Sous Vide Cooking Is For Everyone

Despite its reputation for being fancy and complex, sous vide cooking can make your life easier.

It's almost a guarantee that at least a few of you will get sous vide devices as a gift this holiday season (they make great gifts, by the way). And a lot of you are probably rolling your eyes at the thought of such a "frivolous" cooking tool. I get it. It's hard not to associate that type of high-tech cooking with fancy food and complicated meal prep—but the truth is I use mine at least once or twice a week, and my meals are anything but fancy.


Don't let anyone tell you that a sous vide device will sit in your kitchen gathering dust. I'm here to tell you that's absolutely not true; you can use this tool any day of the week to help you spend less time cooking and more time relaxing.

What is sous vide cooking?

Sous vide is a cooking method in which an ingredient is bagged up and vacuum-sealed to eliminate the air around it. The bag is then submerged in a water bath set to a certain temperature, and the food in the bag cooks at a constant, precise level of heat. This is a true "set it and forget it" type of cooking, and it's sort of like using a much, much more accurate version of a Crockpot, down to the precise degree.


Depending on what you're cooking, the food in the bag might take anywhere from 15 minutes to several hours to finish cooking, but I usually cook stuff in mine for about 60 minutes (unless I'm making eggs, which you can do in 13 minutes). It's virtually impossible to overcook your food in a sous vide device, since it's being held at a constant temperature. Think about the flexibility that offers: If you forget to check on your chicken breast for 30 minutes, you'll still end up with perfectly prepared results.

How sous vide saves you time in the kitchen

I mentioned earlier that it can take hours to cook something. That probably sounds like a lot of waiting around, doesn't it? Yes and no. If you're cooking a protein using your sous vide device, it's an entirely hands-off process once you finish setting it up, and that should only take you a few minutes. While your meat is actually cooking, you can wander off and do anything else. There's no open flame to keep an eye on.


When I was a restaurant cook, I'd often come home late at night, and the last thing I wanted to do was make more food. The thing is, I didn't have a ton of options then: an after-work meal was usually something frozen, like pizza, or some super-processed microwaveable stuff that, when eaten for days on end, made me feel like crap. (You can only eat so many Hot Pockets until your body starts shutting down.)

Once I started sous vide cooking, though, I'd simply bag up a portion or two of some meat (chicken, fish, pork, or beef, simply seasoned with salt), set up the machine in a stock pot full of water, dunk the bag, and relax. I was able to shower, have a drink, or start a TV show without worrying that I was about to fuck up my midnight dinner.


Depending on the meat, I'd sometimes even sear it for a few minutes once it was done cooking, a bit of extra effort that can make any steak, pork chop, skin-on fish fillet, or skin-on chicken taste incredible. And for convenience, I'd usually pair my sous vide protein with some bagged salad, microwaved or pre-cooked starches (think instant quinoa and grain mixes), and if I was so inclined, I'd rummage around in the fridge to find whatever sauce might add some extra flavor.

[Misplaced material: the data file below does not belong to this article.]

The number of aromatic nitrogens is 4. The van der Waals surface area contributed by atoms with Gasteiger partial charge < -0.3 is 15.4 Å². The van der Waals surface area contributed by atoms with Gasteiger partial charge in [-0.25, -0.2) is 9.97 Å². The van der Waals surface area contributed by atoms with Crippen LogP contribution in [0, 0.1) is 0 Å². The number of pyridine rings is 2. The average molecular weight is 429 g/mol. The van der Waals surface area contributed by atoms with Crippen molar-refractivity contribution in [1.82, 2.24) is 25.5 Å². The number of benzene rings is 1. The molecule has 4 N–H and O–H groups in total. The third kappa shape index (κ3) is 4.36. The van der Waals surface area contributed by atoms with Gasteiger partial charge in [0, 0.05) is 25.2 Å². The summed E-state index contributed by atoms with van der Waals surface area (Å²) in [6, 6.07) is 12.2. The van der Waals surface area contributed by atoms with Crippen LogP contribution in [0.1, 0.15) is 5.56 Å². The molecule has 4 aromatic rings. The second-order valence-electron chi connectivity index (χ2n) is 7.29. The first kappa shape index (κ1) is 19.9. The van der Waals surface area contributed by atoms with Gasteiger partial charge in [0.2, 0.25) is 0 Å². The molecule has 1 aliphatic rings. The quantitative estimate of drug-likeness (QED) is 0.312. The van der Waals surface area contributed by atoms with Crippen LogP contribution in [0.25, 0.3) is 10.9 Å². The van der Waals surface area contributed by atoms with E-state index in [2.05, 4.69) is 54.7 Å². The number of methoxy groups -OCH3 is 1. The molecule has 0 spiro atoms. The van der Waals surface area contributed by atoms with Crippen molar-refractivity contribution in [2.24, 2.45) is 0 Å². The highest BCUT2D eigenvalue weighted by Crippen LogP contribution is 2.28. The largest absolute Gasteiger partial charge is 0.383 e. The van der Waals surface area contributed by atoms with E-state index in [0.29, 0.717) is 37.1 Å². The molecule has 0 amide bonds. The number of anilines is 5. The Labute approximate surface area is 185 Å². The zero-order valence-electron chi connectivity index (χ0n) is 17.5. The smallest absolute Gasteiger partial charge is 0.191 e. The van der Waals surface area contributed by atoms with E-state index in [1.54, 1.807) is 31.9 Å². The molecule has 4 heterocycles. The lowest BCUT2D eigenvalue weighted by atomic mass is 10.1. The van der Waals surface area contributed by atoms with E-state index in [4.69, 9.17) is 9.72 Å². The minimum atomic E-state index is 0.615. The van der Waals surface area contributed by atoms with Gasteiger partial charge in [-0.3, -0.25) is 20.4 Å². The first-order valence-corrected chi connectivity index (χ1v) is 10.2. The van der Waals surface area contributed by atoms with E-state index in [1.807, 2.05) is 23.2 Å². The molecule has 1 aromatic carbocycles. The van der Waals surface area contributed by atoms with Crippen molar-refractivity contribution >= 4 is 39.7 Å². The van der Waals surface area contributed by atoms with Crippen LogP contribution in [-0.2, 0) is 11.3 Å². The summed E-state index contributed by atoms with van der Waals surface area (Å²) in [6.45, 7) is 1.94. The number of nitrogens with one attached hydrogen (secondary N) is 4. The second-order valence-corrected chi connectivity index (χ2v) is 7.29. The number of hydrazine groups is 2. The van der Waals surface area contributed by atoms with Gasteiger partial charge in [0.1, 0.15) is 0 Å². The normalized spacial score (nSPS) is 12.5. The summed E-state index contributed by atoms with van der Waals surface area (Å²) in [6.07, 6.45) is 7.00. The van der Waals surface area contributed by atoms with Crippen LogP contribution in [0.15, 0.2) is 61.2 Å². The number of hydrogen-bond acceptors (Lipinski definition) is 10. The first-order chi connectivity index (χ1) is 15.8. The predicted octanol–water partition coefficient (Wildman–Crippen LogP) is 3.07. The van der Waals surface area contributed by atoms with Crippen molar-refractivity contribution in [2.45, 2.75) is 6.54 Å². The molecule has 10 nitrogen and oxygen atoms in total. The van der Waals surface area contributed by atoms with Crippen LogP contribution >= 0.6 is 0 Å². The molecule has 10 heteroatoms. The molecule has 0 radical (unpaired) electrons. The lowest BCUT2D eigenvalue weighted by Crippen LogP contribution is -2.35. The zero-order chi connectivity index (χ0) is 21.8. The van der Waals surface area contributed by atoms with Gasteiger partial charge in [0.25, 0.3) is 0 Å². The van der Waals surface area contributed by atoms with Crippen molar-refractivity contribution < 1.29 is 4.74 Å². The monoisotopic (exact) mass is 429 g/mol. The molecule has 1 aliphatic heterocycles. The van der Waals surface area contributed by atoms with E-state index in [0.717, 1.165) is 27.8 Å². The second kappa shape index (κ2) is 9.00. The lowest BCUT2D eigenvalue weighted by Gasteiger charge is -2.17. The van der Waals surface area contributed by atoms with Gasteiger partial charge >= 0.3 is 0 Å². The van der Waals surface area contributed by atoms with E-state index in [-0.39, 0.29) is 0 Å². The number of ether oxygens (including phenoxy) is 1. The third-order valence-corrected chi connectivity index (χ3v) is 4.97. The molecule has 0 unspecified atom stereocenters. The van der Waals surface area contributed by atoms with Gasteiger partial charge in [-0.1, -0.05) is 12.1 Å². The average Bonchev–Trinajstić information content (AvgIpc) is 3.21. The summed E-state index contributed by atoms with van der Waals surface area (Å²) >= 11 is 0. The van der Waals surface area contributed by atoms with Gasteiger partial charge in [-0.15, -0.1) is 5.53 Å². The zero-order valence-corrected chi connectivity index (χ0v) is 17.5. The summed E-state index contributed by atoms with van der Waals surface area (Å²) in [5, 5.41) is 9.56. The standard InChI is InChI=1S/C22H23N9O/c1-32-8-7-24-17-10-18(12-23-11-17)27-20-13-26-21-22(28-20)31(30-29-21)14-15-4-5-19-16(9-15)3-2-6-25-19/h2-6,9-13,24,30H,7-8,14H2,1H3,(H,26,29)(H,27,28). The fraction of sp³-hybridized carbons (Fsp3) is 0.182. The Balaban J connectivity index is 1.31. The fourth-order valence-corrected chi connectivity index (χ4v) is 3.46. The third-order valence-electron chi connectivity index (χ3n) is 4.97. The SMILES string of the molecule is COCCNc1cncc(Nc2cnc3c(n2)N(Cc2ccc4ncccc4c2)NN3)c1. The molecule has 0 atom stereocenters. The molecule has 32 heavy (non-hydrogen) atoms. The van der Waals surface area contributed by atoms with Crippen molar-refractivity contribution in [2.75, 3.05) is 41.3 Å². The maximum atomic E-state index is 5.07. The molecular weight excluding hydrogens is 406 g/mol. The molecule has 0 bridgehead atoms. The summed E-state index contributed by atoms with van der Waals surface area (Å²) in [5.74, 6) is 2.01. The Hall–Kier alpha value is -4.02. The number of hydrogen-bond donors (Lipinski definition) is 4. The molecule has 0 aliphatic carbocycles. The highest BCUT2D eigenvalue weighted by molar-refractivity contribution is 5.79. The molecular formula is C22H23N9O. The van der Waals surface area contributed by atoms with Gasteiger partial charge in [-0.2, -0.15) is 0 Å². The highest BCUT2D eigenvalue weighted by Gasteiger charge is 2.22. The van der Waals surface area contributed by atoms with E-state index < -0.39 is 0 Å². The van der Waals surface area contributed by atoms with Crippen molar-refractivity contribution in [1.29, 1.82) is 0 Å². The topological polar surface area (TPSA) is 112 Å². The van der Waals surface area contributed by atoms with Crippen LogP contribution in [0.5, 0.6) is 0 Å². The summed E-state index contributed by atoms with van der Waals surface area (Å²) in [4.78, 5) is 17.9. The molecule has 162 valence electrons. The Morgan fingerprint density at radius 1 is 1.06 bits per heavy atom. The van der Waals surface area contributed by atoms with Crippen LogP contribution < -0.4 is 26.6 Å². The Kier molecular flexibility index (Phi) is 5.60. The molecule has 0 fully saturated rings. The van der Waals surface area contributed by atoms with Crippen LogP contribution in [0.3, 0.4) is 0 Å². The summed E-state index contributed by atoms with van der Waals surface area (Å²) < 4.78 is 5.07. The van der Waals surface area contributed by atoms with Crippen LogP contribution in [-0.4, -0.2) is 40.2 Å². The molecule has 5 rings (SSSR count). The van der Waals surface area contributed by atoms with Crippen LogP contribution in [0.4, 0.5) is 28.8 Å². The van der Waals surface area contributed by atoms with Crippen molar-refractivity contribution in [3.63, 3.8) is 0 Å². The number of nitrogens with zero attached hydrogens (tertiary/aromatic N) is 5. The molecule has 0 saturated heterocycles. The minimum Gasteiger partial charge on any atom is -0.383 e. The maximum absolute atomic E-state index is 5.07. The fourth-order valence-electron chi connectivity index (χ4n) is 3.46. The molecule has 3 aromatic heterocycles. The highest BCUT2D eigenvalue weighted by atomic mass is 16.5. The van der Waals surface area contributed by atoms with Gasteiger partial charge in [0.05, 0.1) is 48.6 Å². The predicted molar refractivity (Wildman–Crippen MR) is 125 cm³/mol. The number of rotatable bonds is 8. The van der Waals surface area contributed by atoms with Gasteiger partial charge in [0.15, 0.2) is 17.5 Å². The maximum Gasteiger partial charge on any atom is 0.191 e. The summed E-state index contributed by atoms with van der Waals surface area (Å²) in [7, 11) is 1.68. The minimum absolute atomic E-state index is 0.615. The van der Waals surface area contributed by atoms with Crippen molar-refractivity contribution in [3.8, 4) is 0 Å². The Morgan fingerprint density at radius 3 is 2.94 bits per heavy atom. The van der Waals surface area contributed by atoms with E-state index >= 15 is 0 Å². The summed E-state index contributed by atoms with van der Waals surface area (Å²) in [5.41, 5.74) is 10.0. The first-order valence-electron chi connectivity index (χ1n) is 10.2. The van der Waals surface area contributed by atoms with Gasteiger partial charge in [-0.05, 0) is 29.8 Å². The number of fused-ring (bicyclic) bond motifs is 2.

The total active time cooking was maybe 10 minutes, tops, and the result was a really satisfying meal that wasn't straight from a can. The whole "hands off" thing was such a relief after a stressful day, and even though I don't work in a restaurant anymore, it still is.

The downsides of sous vide cooking

If you need a meal on the table within 30 minutes, this isn't the method for you. A last-minute weeknight meal sometimes requires a burst of hustle, some chopping here, some sautéeing there—and that's just a different style of cooking altogether. Sous vide is for when you have a bit more bandwidth to think ahead.


Because sous vide devices are so precise, they offer very nuanced results; you can achieve a wide range of textures and varying levels of juiciness. Because of this, you won't know what your favorite cooking temperature is until you try out the device a few times—but once you have it on lock, your brain can go straight to autopilot, and it'll feel like no effort at all.

Food that comes straight out of the bag will be fully cooked, but not browned, you'll either need to execute that last bit with an additional sear or opt for a delicate poached fish or chicken with a uniform texture all the way through. Things like pork chops will be technically edible straight from the bag, but they'll look very bizarre without a quick pan sear, so it's almost mandatory that you give it some extra attention before serving.


Extra tips for sous vide cooking

My favorite guides for sous vide cooking are the ones compiled by J. Kenji López-Alt for Serious Eats. Each protein or vegetable performs differently in sous vide cooking, so it's best to read about your ingredient first before you dive in.


If you're a meal planner, you can also prep a bunch of bags of protein, season them the way you like, seal them up, and toss them in the freezer instead of the water bath. When you're ready to eat them, you can cook them from frozen in your sous vide device—you'll just have to tack on some extra cooking time, depending on the item.

Now that I'm not a restaurant cook anymore, I can spend some more time focusing on what's for dinner. But thanks to sous vide, I can place that focus on everything but the meat, and hell, if I want to watch some TV before I start chopping vegetables, I can. As long as there's a bag already going in the water bath, dinner will come together perfectly.